In the broadest sense, there is no difference. Philosophy is the love of wisdom. Wisdom is understanding reality (which includes ourselves) and the most powerful ways of relating to it. Science is the the most powerful method of gathering accurate information about reality.
And of course both sets of terms have broad spectra of interpretation, and some people focus on very narrow subsets, and from within very narrows sets of models of understanding. Much misunderstanding and mischaracterisation results.
All specialists tend to understand something of the complexities of their own fields, but have overly simplistic models of other fields – so arguments over “straw men” are very common. More humility would help.
All of our models and understandings seem to be heuristic at base, and as such subject to all sorts of failure modalities outside of their historical context – a profound problem in exponentially changing times like those we currently live in.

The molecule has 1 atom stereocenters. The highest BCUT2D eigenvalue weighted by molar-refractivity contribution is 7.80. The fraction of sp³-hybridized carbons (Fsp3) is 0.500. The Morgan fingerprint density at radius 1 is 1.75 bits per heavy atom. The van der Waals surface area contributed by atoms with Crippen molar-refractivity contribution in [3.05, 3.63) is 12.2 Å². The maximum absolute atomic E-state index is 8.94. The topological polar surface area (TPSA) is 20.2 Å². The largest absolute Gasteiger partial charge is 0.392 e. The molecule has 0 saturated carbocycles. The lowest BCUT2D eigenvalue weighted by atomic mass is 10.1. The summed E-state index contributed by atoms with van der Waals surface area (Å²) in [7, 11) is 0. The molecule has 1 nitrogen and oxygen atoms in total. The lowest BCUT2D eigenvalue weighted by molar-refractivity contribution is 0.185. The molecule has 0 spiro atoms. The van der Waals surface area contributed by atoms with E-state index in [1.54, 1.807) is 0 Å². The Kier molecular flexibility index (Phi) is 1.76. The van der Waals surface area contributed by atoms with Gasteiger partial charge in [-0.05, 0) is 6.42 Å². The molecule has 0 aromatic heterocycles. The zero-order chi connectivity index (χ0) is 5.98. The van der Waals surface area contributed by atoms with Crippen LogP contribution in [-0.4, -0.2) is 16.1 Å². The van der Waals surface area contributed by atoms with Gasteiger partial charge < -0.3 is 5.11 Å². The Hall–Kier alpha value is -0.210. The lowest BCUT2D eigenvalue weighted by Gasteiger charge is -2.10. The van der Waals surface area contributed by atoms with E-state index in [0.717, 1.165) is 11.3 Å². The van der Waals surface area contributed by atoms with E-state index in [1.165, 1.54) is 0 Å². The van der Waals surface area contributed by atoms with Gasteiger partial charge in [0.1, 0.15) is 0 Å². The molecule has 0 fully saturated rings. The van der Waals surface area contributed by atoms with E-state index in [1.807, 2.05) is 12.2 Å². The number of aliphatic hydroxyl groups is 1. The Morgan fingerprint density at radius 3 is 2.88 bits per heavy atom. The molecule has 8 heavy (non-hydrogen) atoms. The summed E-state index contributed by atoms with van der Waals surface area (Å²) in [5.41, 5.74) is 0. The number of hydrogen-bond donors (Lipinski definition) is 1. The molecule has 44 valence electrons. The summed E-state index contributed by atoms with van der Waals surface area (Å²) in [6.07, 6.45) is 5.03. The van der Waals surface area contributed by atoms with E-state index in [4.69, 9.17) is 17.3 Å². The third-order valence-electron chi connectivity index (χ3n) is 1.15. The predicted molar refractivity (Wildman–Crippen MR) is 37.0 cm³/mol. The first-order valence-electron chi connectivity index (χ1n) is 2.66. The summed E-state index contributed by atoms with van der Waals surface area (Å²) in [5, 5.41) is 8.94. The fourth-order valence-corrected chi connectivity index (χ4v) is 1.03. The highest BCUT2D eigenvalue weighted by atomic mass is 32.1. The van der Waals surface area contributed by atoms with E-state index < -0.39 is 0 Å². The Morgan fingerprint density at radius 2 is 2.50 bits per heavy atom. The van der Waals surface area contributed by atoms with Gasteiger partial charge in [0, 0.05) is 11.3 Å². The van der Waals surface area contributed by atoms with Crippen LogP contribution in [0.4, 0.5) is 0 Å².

The spectra of complexity of the models of understanding are vast.
The probability of misunderstanding is extremely high, and the simpler the models the greater it is.
Any attempts at communication require active listening, listening from the space of “not knowing”, like the other person really might have something interesting and important to communicate. Unfortunately that is not a common mode of listening. Most teaching is done from an authoritarian perspective, rather than one of acknowledged ignorance in a shared journey.
So at their best, science and philosophy are the same thing, a shared journey on a potentially infinite path where (as the Buddhist saying goes) for every step on the path, the path grows two steps longer (ie the more you know, the more you know you don’t know and the less certain you become about many of the things you were once absolutely certain of).
At their worst, each is dogma – a grasping to a small aspect of some contextually relevant truth as if it were eternal and unchanging TRUTH.
Unfortunately the latter is far too common.